The preeminent figure of early New England, John Winthrop was the first governor of the Massachusetts Bay Colony. More than anyone else, he shaped the culture of New England and his effort to create a Puritan "City on a Hill" has had a lasting effect on American values.
In John Winthrop, Francis J. Bremer draws on over a decade of research in England, Ireland, and the United States to offer a superb biography of Winthrop, one rooted in a detailed understanding of his first forty years in England. Indeed, Bremer provides an extensive, path-breaking treatment of Winthrop's family background, youthful development, and English career. His dissatisfaction with the decline of the "godly kingdom of the Stour Valley" in which he had been raised led him on his errand to rebuild such a society in a New England. In America, Winthrop would use the skills he had developed in England as he struggled with challenges from Roger Williams and Anne Hutchinson, among others, and defended the colony from English interference. We also see the personal side of Winthrop--the doubts and concerns of the spiritual pilgrim, his everyday labors and pleasures, his feelings for family and friends. And Bremer also sheds much light on important historical moments in England and America, such as the Reformation and the rise of Puritanism, the rise of the middling class, the colonization movement, and colonial relations with Native Americans.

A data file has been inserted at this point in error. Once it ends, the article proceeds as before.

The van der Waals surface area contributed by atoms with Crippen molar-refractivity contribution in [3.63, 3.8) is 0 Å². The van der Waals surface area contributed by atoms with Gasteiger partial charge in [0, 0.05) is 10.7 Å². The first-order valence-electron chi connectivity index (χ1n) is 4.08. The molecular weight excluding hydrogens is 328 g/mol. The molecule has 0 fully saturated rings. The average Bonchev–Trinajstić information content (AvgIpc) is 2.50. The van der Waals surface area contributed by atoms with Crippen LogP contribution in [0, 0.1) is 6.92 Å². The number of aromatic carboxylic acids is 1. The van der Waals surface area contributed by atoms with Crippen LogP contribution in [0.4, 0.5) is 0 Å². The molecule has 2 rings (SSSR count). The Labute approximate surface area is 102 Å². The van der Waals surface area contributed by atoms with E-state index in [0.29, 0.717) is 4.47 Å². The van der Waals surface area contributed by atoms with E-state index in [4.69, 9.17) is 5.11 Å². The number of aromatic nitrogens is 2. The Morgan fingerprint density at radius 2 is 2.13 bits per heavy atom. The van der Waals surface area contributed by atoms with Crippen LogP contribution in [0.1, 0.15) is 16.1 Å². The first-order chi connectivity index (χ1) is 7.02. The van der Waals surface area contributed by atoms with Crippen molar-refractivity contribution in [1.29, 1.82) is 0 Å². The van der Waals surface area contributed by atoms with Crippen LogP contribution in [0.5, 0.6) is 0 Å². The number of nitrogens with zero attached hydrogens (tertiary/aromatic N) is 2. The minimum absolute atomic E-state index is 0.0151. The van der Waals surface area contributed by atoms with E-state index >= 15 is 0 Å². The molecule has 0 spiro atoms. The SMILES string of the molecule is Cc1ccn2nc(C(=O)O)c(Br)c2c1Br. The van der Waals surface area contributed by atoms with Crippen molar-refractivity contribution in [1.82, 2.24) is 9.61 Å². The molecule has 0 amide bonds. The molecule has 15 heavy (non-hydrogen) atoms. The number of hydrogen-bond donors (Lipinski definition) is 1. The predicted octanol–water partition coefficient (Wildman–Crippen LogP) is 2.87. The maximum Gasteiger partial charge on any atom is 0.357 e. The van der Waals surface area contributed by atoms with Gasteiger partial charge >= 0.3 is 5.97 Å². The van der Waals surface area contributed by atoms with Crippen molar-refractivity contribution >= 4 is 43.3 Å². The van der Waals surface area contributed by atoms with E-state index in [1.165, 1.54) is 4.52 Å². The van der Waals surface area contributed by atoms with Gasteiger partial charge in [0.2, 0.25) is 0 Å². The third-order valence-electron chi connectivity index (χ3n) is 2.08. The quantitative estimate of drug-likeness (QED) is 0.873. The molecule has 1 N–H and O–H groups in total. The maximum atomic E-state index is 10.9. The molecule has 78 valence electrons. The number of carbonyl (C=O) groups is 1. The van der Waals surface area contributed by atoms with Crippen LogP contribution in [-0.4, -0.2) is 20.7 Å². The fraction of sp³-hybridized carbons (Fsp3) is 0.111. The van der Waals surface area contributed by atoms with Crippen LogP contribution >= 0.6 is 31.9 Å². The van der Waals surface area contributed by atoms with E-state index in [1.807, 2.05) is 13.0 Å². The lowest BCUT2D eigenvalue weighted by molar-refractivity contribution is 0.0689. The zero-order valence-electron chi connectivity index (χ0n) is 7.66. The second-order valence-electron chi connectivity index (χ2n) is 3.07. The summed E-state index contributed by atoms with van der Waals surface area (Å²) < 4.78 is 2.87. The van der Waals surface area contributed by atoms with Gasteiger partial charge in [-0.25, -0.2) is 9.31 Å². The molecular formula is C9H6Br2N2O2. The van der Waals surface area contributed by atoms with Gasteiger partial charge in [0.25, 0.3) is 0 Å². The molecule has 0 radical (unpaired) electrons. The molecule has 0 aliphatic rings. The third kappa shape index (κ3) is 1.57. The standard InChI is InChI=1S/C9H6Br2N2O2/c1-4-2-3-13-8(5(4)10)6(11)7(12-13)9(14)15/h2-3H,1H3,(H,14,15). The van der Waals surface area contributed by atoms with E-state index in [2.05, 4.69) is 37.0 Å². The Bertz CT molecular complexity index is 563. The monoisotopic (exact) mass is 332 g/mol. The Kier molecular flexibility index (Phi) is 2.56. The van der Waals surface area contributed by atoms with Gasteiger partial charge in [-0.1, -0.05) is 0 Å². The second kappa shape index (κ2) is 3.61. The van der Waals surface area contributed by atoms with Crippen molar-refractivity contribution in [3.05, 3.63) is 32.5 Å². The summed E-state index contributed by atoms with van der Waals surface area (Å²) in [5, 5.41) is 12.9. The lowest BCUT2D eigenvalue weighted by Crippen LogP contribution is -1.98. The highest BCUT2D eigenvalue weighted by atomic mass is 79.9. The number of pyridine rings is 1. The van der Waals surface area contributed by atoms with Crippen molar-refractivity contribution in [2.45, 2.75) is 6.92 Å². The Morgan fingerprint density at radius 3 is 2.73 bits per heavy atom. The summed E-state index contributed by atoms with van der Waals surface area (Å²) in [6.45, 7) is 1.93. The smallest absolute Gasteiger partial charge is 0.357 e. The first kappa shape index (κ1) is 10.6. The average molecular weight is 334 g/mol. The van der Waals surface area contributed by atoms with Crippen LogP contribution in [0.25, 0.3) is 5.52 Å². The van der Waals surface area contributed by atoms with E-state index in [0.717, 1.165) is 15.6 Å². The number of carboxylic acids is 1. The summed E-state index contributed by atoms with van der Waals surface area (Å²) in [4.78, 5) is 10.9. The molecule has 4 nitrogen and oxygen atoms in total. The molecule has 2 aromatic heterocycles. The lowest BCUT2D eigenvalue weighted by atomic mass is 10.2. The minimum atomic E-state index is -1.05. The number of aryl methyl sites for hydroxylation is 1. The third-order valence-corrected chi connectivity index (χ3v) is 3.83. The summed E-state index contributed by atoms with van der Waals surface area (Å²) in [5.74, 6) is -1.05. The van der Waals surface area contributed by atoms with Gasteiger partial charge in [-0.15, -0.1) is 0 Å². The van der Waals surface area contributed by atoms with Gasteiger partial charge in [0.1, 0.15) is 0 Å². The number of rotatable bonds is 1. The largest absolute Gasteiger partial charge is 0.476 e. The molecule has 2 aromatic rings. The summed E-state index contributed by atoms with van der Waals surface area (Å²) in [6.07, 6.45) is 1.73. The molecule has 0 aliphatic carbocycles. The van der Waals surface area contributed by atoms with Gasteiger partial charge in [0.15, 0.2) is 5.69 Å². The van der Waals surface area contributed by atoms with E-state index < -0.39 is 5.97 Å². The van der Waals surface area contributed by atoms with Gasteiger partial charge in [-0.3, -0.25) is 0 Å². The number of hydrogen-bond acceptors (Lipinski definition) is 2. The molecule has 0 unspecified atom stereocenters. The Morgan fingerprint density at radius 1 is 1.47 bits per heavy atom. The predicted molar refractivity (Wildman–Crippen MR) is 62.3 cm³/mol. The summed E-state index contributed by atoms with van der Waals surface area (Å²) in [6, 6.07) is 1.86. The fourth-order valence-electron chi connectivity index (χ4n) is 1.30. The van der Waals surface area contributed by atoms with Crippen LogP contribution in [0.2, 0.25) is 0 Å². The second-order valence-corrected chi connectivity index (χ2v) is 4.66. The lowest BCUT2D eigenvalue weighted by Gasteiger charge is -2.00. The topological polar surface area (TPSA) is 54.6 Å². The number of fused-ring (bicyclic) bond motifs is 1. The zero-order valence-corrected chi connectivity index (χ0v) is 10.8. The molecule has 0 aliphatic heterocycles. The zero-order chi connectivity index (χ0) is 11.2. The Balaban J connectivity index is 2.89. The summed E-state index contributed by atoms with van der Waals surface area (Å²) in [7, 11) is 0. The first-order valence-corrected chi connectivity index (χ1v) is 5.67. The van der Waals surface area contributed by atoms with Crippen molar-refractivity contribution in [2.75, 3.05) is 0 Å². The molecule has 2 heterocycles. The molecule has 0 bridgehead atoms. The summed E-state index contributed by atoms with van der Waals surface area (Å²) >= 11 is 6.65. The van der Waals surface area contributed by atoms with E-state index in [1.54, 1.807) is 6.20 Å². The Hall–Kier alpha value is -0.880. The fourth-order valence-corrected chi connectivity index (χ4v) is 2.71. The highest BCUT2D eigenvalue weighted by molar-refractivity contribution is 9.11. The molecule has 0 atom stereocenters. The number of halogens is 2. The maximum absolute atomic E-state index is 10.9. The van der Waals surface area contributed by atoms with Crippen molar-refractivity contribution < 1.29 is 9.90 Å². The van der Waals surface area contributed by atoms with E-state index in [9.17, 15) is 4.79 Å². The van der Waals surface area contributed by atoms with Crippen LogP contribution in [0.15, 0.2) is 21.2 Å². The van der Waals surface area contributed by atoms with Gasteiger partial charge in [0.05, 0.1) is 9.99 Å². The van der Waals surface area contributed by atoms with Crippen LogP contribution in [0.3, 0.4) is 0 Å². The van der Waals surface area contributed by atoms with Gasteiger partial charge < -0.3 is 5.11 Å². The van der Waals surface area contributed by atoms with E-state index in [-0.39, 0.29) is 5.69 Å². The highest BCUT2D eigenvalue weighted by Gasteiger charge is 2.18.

Incorporating previously unexplored archival materials from both sides of the Atlantic, here is the definitive portrait of one of the giants of our history.